Providing a framework for understanding the individual needs of pupils, this book describes how you can tailor your teaching methods to maximise learning. You will learn how to take account of your pupils' knowledge, skills and attitudes when selecting and applying principles of instruction, in order to make learning in your classroom as successful as possible. Packed with informative case studies and classroom examples, this book explores how learning is conceptualised, direct instruction, interactive teaching, teaching as scaffolding, and how to overcome obstacles to learning. This is a must-read for all practitioners and students of primary education who wish to understand how to best apply theories of instruction, and provide effective, dynamic teaching.

Making Pupils Metacognitively Wise

Making pupils metacognitively wise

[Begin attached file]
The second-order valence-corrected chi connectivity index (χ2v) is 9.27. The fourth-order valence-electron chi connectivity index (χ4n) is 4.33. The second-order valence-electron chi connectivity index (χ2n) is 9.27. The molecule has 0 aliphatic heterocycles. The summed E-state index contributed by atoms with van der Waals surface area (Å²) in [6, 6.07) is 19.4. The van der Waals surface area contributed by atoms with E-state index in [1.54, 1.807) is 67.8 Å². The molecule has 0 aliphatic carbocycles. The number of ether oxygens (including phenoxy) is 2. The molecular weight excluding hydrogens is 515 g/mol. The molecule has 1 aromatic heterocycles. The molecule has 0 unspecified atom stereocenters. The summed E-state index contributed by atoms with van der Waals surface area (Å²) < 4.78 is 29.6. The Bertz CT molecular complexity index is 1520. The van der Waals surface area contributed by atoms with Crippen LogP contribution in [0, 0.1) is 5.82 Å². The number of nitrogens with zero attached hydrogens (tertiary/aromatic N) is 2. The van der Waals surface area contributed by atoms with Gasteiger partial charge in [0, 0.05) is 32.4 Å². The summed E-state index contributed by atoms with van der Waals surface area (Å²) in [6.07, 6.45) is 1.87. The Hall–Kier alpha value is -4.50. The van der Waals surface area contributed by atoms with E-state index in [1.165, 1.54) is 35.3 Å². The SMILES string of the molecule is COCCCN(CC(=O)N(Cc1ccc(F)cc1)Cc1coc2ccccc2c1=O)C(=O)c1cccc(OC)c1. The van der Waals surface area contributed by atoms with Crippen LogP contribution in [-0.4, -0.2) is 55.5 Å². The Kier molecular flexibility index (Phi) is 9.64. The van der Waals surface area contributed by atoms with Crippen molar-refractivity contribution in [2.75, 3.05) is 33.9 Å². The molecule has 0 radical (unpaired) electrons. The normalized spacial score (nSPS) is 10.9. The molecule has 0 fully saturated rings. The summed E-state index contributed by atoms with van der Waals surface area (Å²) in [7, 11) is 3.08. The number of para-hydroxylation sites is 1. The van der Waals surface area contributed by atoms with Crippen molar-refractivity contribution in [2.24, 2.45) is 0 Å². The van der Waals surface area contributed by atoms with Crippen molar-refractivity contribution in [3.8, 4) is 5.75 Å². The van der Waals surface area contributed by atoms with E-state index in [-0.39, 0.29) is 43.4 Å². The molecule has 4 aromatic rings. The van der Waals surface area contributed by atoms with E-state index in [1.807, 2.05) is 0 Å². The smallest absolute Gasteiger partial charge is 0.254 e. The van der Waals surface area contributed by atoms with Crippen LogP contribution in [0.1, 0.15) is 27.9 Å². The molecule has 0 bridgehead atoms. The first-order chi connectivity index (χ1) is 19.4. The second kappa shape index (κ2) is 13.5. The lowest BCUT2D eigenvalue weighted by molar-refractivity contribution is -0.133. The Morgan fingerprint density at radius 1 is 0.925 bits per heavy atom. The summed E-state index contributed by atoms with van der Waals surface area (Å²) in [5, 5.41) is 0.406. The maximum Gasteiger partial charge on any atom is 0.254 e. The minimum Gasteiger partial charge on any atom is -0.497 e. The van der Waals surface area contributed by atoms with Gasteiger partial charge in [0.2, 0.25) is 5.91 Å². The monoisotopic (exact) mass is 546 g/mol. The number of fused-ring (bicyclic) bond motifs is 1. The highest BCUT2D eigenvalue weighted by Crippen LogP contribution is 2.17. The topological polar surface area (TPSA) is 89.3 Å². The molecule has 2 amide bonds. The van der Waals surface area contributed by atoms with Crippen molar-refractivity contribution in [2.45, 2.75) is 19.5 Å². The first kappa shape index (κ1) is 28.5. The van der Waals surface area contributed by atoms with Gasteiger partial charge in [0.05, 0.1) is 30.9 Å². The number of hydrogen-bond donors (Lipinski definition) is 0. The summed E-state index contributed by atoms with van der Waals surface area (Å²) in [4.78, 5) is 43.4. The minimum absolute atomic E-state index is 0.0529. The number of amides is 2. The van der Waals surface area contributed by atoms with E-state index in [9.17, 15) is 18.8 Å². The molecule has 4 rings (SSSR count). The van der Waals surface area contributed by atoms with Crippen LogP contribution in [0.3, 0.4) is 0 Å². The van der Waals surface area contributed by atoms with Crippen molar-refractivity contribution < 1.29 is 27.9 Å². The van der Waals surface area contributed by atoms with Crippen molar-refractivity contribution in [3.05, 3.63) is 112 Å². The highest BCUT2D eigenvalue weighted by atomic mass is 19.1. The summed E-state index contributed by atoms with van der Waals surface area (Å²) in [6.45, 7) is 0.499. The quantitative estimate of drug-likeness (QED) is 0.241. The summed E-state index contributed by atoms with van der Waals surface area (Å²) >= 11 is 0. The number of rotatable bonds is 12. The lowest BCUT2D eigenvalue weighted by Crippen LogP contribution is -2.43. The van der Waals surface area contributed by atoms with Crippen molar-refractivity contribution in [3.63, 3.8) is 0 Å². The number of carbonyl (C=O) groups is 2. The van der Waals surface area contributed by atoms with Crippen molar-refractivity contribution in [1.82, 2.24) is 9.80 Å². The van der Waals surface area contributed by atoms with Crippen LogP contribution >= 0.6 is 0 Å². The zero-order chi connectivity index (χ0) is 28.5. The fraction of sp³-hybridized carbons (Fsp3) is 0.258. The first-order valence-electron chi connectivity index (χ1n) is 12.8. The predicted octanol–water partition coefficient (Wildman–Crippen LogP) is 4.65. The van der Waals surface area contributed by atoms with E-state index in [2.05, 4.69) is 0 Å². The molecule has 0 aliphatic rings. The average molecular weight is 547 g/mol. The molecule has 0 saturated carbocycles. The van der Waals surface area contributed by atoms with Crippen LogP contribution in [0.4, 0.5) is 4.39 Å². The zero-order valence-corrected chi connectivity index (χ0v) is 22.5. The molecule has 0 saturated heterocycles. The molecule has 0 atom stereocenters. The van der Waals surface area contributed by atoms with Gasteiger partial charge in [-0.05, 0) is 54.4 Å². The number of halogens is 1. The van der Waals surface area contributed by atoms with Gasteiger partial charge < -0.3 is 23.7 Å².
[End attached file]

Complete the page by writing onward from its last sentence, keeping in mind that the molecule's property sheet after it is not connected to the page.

A third way of thinking about learning is to view it as a process of developing expertise. In setting out the implications that this working theory has for teaching in primary classrooms, it may be useful to begin with an illustration taken from the world of the theatre. There are of course links between acting and teaching in that many primary practitioners tend to put on a performance when in front of the class. Within primary schools, generally, there has also been a long-standing tradition of using creative artists and theatre in education groups to stimulate pupils' creativity. In its current form, such activities are supported through Creative Partnerships, sponsored by the Department of Culture, Media and Sport, ...

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